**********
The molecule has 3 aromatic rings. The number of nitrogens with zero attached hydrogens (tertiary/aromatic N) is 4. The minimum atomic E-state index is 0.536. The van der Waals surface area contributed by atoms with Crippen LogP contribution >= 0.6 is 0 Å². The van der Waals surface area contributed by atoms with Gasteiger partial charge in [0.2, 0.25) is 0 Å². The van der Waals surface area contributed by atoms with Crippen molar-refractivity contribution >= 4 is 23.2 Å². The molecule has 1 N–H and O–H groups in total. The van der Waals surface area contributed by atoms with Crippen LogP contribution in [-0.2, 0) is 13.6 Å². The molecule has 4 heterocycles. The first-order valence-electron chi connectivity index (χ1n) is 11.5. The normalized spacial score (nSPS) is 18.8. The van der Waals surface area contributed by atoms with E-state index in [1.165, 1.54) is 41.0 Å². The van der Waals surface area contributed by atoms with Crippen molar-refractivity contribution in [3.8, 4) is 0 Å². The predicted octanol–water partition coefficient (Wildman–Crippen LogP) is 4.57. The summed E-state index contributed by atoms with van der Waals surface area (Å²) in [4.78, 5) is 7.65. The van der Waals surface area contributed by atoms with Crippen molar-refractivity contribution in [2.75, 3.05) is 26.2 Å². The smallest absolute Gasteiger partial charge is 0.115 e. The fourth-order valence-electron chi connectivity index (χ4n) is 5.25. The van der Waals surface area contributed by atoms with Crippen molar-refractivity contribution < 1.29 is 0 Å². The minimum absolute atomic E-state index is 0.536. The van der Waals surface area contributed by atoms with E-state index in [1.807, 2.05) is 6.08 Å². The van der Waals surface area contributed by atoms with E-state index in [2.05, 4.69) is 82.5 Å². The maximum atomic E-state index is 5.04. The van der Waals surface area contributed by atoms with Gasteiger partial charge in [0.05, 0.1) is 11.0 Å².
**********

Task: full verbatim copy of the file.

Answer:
The molecule has 3 aromatic rings. The number of nitrogens with zero attached hydrogens (tertiary/aromatic N) is 4. The minimum atomic E-state index is 0.536. The van der Waals surface area contributed by atoms with Crippen LogP contribution >= 0.6 is 0 Å². The van der Waals surface area contributed by atoms with Gasteiger partial charge in [0.2, 0.25) is 0 Å². The van der Waals surface area contributed by atoms with Crippen molar-refractivity contribution >= 4 is 23.2 Å². The molecule has 1 N–H and O–H groups in total. The van der Waals surface area contributed by atoms with Crippen LogP contribution in [-0.2, 0) is 13.6 Å². The molecule has 4 heterocycles. The first-order valence-electron chi connectivity index (χ1n) is 11.5. The normalized spacial score (nSPS) is 18.8. The van der Waals surface area contributed by atoms with E-state index in [1.165, 1.54) is 41.0 Å². The van der Waals surface area contributed by atoms with Crippen molar-refractivity contribution in [3.8, 4) is 0 Å². The predicted octanol–water partition coefficient (Wildman–Crippen LogP) is 4.57. The summed E-state index contributed by atoms with van der Waals surface area (Å²) in [4.78, 5) is 7.65. The van der Waals surface area contributed by atoms with Crippen molar-refractivity contribution in [2.75, 3.05) is 26.2 Å². The smallest absolute Gasteiger partial charge is 0.115 e. The fourth-order valence-electron chi connectivity index (χ4n) is 5.25. The van der Waals surface area contributed by atoms with Crippen molar-refractivity contribution < 1.29 is 0 Å². The minimum absolute atomic E-state index is 0.536. The van der Waals surface area contributed by atoms with E-state index in [1.807, 2.05) is 6.08 Å². The van der Waals surface area contributed by atoms with E-state index in [2.05, 4.69) is 82.5 Å². The maximum atomic E-state index is 5.04. The van der Waals surface area contributed by atoms with Gasteiger partial charge in [0.05, 0.1) is 11.0 Å².